MUNICH—For all of my existence, the BMW 3 Series has been the default choice for an upmarket compact sedan with good driving dynamics. Or it was until a few years ago, when the Tesla Model 3 arrived and started to eat the 3 Series’ lunch. But now there is a battery electric vehicle that may turn things around for BMW, in the shape of a five-door fastback sedan called the i4.
After an early lead and then a bit of a stumble, BMW has recharged its electrification efforts. Last month, we went to Germany and drove the automaker’s newest flagship, a technology-laden sporty SUV called the iX. But the iX isn’t the only new BEV that BMW has been working on, and we got to spend a day with the range-topping $65,900 i4 M50 as well. The i4 is the first of BMW’s electric cars to be blessed by its legendary M division, and it comes with a pair of electric motors wrapped up in a sleek 4 Series Gran Coupe body. At the risk of spoiling the rest of this review, it’s really rather good.
Our first clue about the i4 came back in 2017, when BMW showed off an electric four-door concept called the i Vision Dynamics. Last year, the company followed up with something much closer to the production car, the Concept i4. In June, I got face time with—but didn’t drive—the entry-level car, the $55,400 i4 eDrive40. That version makes do with a single motor driving the rear wheels, giving it 300 miles (483 km) of range.
But the halo model is the M50, which uses an electrically excited synchronous motor at each axle to provide a combined output of 536 hp (400 kW) and 586 lb-ft (795 Nm)—well in excess of the current M3 and M4. Those figures make this the most powerful BMW EV to date. (The front motor is rated at a peak of 254 hp/190 kW and 317 lb-ft/430 Nm; the rear motor is rated at 308 hp/230 kW and 270 lb-ft/365 Nm.)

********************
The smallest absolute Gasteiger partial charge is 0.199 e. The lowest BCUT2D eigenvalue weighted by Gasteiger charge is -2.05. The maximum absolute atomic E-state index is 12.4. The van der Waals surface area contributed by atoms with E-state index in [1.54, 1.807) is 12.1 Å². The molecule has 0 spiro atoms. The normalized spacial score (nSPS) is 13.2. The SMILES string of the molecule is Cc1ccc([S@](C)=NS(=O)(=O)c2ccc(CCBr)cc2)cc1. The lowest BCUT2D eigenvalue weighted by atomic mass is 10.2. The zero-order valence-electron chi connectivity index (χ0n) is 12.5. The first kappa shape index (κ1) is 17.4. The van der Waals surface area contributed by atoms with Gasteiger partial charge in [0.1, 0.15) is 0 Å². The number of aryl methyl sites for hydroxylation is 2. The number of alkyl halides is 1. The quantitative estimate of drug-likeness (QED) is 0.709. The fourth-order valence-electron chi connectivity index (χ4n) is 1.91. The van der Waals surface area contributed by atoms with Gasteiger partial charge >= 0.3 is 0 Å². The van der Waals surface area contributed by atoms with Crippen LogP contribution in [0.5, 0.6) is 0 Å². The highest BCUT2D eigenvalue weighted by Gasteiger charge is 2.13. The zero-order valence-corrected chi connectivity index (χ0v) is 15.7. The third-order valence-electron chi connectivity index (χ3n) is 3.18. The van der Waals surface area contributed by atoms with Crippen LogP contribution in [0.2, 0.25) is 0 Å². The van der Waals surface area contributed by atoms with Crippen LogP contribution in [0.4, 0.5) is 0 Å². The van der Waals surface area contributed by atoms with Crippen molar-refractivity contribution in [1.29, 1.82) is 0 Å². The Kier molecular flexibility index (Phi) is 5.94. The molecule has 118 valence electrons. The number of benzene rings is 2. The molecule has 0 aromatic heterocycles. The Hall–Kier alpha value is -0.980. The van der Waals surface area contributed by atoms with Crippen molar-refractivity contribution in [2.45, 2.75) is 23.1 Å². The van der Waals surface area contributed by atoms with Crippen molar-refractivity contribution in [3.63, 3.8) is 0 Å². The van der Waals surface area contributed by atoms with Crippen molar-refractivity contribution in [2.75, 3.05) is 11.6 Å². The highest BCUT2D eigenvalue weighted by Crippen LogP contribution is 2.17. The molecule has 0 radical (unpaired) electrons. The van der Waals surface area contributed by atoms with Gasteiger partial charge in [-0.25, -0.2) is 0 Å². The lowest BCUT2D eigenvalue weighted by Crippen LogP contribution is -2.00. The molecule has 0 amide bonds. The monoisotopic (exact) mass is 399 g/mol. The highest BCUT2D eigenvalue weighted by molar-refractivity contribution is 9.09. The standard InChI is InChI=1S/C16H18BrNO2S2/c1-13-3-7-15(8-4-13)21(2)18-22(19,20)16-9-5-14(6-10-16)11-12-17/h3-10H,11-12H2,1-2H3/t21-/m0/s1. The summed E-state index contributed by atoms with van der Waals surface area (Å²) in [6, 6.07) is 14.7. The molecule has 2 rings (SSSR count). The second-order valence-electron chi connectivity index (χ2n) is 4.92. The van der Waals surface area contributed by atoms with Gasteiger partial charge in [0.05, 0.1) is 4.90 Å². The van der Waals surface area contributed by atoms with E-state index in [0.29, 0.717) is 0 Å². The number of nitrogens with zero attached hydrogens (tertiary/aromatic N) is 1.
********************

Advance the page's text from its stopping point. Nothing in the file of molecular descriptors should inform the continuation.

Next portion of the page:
As befits a company called the Bavarian Motor Works, the drive units are made in-house at BMW’s Dingolfing factory near Munich. The units are compact and have a 50 percent higher power density than the drive unit in the i3. Being electrically excited, they eschew the use of rare earth materials in their construction. BMW says the motors have an efficiency of 93 percent.
The motors are supplied with energy from a lithium-ion battery pack that’s right where you expect it to be: below the i4’s floor and between the front and rear axles. It’s made up of four 72-cell modules and another three 12-cell modules, for a total useable capacity of 80.7 kWh (gross capacity: 83.9 kWh).
The 4.3-inch (110-mm)-tall prismatic cells supplied by CATL and Samsung SDI have a 40 percent higher volumetric energy density than the cells in the outgoing BMW i3. BMW says the design and choice of materials let it recycle up to 90 percent of the battery if necessary.
In the cheaper, less-powerful i4, the battery is good for a range of 300 miles. But between the i4 M50’s higher output and its bigger, wider wheels and tires, it loses some of this capacity for an estimated EPA range of 245 miles (394 km). (For our international audience, the WLTP range estimates, which bear much less resemblance to US driving styles, are 521 km for the M50 and 590 km for the eDrive40.)
Those range estimates look reasonable based on the energy consumption of our test i4 M50. Over the course of 267 miles (430 km) and 8 hours, the car used 2.6 miles/kWh (23.7 kWh/100 km), bearing in mind that those miles were all driven in Germany and include running at the car’s top speed of 140 mph (225 km) on derestricted autobahns.
The i4 will accept a DC fast charge of up to 200 kW via the industry-standard CCS plug. BMW says that charging from 10 to 80 percent with a 200 kW DC fast charger should take 31 minutes. For more regular, slow AC charging, expect the battery to take a little under eight hours to go from 10 to 100 percent state of charge thanks to the i4’s 11 kW onboard charger.
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